Few true tales have the power to compel and transport the reader quite like the life story of a bona fide Rock & Roll Survivor. Of Rock’s innumerable legends with stories worth telling, so many of them – Hendrix, Joplin, Morrison; the list is endless, really – never lived long enough to write their histories in their own words. And of those that have written autobiographies, no one ever really gets – or takes advantage of – the opportunity to go back and revisit his or her life on the written page, updating the tale or adding details that were perhaps forgotten or too painful to tell the first time around. Cherie Currie, former lead singer of the teenage all-girl rock band The Runaways is an exception to that rule.
Around the time that The Strokes were first being hyped-up-the-ass in the press as the Saviors of Rock – while simultaneously confounding my senses with their hopelessly derivative, shitty music – I found myself in the NYC office of that band’s publicist. This particular guy, who I’ll call Ken, because that is his name, had formerly worked as a publicist at the once mighty Atlantic Records and, in addition to working with upstarts like The Strokes, had maintained his relationships with some of that label’s artists. While being given a tour of the office, I ended up at Ken’s desk, where he had on display one of those Family Photo Holiday cards; this one depicting a couple, with the woman holding a small infant. I couldn’t help but notice that the man and woman in the picture, who looked to be in their late twenties to early thirties, appeared to be very gaunt and almost sickly. Honestly, they both looked like shit.
“I wonder who this could be?” I thought to myself. And then, because I am nosy, I picked up the card and read the inscription. A pre-printed message directly under the photo read “Merry Christmas from Scott, Mary and Noah Weiland” – Scott Weiland, of course, being Stone Temple Pilots’ sobriety-challenged lead vocalist. I remember being absolutely shocked at how completely wrecked Weiland looked; there was no way I would have recognized him had his name not been printed on the card. And, I thought, if his wife Mary was really a model (as I’d heard), I couldn’t imagine she was getting many jobs, looking as downtrodden as she appeared in the photo on their holiday card. Of course, I was already familiar with Scott Weiland’s ongoing drug problems. What I couldn’t have known at the time was that Mary Weiland was also battling assorted demons of her own.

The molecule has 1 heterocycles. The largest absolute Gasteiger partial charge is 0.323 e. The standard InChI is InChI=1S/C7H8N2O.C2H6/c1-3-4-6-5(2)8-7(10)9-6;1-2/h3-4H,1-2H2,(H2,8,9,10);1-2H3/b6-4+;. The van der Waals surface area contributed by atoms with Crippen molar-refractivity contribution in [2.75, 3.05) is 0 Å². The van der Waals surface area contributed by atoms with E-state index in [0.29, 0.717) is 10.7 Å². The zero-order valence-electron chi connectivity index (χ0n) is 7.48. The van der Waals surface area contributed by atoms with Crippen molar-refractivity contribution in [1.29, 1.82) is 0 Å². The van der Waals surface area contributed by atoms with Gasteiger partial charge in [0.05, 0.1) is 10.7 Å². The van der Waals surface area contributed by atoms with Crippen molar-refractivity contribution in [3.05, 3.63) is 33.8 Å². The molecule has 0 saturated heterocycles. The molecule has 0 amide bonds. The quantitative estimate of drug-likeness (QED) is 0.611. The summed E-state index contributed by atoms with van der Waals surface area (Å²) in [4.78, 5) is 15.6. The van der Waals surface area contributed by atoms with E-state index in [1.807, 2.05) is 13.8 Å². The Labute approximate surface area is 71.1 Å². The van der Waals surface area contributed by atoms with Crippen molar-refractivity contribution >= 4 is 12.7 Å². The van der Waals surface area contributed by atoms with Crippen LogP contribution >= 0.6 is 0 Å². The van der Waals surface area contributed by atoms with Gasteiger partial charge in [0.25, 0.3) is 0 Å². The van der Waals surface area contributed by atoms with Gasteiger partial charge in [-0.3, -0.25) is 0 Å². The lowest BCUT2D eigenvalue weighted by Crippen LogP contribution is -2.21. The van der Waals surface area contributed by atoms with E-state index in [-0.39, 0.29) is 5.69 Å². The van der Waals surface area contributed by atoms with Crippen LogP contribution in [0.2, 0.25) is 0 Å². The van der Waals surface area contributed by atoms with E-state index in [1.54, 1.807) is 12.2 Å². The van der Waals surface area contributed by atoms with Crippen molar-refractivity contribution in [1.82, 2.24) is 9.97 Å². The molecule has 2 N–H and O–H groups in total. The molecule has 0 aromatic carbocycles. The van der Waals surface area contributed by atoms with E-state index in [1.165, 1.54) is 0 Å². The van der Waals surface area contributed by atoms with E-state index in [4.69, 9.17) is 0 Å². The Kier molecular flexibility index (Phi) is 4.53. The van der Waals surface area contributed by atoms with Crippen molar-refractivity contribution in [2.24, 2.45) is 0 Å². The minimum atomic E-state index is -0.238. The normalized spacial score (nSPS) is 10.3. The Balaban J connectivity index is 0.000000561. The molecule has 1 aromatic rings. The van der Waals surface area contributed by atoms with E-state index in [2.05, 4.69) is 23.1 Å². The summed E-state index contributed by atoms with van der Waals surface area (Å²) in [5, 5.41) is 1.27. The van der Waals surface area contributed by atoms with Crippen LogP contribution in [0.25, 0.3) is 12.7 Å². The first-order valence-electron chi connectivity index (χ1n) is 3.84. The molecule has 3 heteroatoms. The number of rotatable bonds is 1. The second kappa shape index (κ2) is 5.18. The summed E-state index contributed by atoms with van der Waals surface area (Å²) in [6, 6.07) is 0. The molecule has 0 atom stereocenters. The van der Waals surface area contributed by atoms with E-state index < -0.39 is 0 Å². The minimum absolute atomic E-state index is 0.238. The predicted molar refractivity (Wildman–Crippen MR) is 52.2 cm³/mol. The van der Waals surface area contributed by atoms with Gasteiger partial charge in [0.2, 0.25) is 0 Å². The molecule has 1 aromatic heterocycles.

I forgot all about that photo until a few weeks ago, when a copy of Mary Forsberg Weiland’s autobiography, Fall To Pieces, arrived in the mail. I finished the book in a few days and then lent it to Geoffrey to read. And we concur; we both love this book. Fall to Pieces – the title lifted from the name of a Velvet Revolver song penned by her husband – is Mary’s intriguing, brave and deeply personal tale of her own life that’s easily as complex and interesting as anything her husband could throw down, which is rare in the “rock wife tells all” genre of memoirs. But before Mary and Scott were ever a couple, Mary struggled through what might be called a “character building” childhood of parental divorce and financial destitution, ostracism by her peers, an innate predilection towards substance abuse, and undiagnosed mental illness. It seems the deck was stacked against her from a young age, but that makes her journey to hell and back all the more fascinating.
Mary and Scott in Happier Times
Through her own drive to make a better life for herself, Mary began a career as a highly paid print model while still in her teens. Through her modeling career, she met struggling musician Scott Weiland, whose job it was to pick up teenage models and drive them to their daily assignments. Mary fell in love with Scott at first sight and readily admits she knew in her gut as soon as she met him that the two would one day get married. Perhaps that’s a bit of a cautionary tale to be careful what you wish for, lest your wish be granted. Most of us who pay attention to the music press and gossip media know how the fairy tale turned out.